Disclaimer

Peeter’s lecture notes from class. These may be incoherent and rough.

Backward Euler method

Discretized time dependent partial differential equations were seen to have the form

\label{eqn:multiphysicsL14:20}
G \Bx(t) + C \dot{\Bx}(t) = B \Bu(t),

where $$G, C, B$$ are matrices, and $$\Bu(t)$$ is a vector of sources.

The backward Euler method augments \ref{eqn:multiphysicsL14:20} with an initial condition. For a one dimensional system such an initial condition could a zero time specification

\label{eqn:multiphysicsL14:40}
G x(t) + C \dot{x}(t) = B u(t),

\label{eqn:multiphysicsL14:60}
x(0) = x_0

Discretizing time as in fig. 1.

fig. 1. Discretized time

The discrete derivative, using a backward difference, is

\label{eqn:multiphysicsL14:80}
\dot{x}(t = t_n) \approx \frac{ x_n – x_{n-1} }{\Delta t}

Evaluating \ref{eqn:multiphysicsL14:40} at $$t = t_n$$ is

\label{eqn:multiphysicsL14:100}
G x_n + C \dot{x}(t = t_n) = B u(t_n),

or approximately

\label{eqn:multiphysicsL14:120}
G x_n + C \frac{x_n – x_{n-1}}{\Delta t} = B u(t_n).

Rearranging

\label{eqn:multiphysicsL14:140}
\lr{ G + \frac{C}{\Delta t} } x_n = \frac{C}{\Delta t} x_{n-1}
+
B u(t_n).

Assuming that matrices $$G, C$$ are constant, and $$\Delta t$$ is fixed, a matrix inversion can be avoided, and a single LU decomposition can be used. For $$N$$ sampling points (not counting $$t_0 = 0$$), $$N$$ sets of backward and forward substitutions will be required to compute $$x_1$$ from $$x_0$$, and so forth.

Backwards Euler is an implicit method.

Recall that the forward Euler method gave

\label{eqn:multiphysicsL14:160}
x_{n+1} =
x_n \lr{ I – C^{-1} \Delta t G }
+ C^{-1} \Delta t B u(t_n)

This required

• $$C$$ must be invertible.
• $$C$$ must be cheap to invert, perhaps $$C = I$$, so that
\label{eqn:multiphysicsL14:180}
x_{n+1} =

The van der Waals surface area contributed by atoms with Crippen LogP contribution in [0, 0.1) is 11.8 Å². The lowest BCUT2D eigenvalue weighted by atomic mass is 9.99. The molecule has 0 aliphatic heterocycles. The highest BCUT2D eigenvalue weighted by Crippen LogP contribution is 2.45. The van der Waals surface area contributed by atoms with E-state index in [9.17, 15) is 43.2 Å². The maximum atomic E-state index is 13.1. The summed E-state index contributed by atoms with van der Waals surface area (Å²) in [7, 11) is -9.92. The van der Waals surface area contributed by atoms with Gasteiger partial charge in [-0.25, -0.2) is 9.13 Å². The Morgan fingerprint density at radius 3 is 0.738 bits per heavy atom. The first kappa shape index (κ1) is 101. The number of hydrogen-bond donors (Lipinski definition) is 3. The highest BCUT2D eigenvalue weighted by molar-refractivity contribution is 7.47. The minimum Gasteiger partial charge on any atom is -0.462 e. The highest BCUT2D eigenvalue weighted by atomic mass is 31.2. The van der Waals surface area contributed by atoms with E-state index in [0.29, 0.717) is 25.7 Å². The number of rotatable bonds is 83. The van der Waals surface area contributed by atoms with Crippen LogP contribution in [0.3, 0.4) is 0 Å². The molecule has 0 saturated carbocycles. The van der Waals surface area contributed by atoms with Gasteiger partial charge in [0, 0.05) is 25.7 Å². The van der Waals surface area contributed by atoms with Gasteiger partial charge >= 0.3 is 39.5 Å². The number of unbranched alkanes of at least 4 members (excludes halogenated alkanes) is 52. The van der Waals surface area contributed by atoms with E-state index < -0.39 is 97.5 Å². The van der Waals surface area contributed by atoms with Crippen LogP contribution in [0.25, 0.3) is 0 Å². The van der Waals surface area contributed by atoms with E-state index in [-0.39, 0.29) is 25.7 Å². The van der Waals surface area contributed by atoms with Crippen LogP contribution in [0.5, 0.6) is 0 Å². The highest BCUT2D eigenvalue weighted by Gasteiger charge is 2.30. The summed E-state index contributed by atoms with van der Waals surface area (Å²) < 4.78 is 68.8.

\lr{ I – \Delta t G } x_n
+ \Delta t B u(t_n)
• This is an explicit method
• This can be cheap but unstable.

Trapezoidal rule (TR)

The derivative can be approximated using an average of the pair of derivatives as illustrated in fig. 2.

fig. 2. Trapezoidal derivative approximation

\label{eqn:multiphysicsL14:200}
\frac{x_n – x_{n-1}}{\Delta t} \approx \frac{
\dot{x}(t_{n-1})
+
\dot{x}(t_{n})
}
{2}.

Application to \ref{eqn:multiphysicsL14:40} for $$t_{n-1}, t_n$$ respectively gives

\label{eqn:multiphysicsL14:220}
\begin{aligned}
G x_{n-1} + C \dot{x}(t_{n-1}) &= B u(t_{n-1}) \\
G x_{n} + C \dot{x}(t_{n}) &= B u(t_{n}) \\
\end{aligned}

Averaging these

\label{eqn:multiphysicsL14:240}
G \frac{ x_{n-1} + x_n }{2} + C
\frac{
\dot{x}(t_{n-1})
+\dot{x}(t_{n})
}{2}
= B
\frac{u(t_{n-1})
+
u(t_{n}) }{2},

and inserting the trapezoidal approximation

\label{eqn:multiphysicsL14:280}
G \frac{ x_{n-1} + x_n }{2}
+
C
\frac{
x_{n} –
x_{n-1}
}{\Delta t}
= B
\frac{u(t_{n-1})
+
u(t_{n}) }{2},

and a final rearrangement yields

\label{eqn:multiphysicsL14:260}
\boxed{
\lr{ G + \frac{2}{\Delta t} C } x_n
=

\lr{ G – \frac{2}{\Delta t} C } x_{n_1}
+ B
\lr{u(t_{n-1})
+
u(t_{n}) }.
}

This is

• also an implicit method.
• requires LU of $$G – 2 C /\Delta t$$.
• more accurate than BE, for the same computational cost.

In all of these methods, accumulation of error is something to be very careful of, and in some cases such error accumulation can even be exponential.

This is effectively a way to introduce central differences. On the slides this is seen to be more effective at avoiding either artificial damping and error accumulation that can be seen in backwards and forwards Euler method respectively.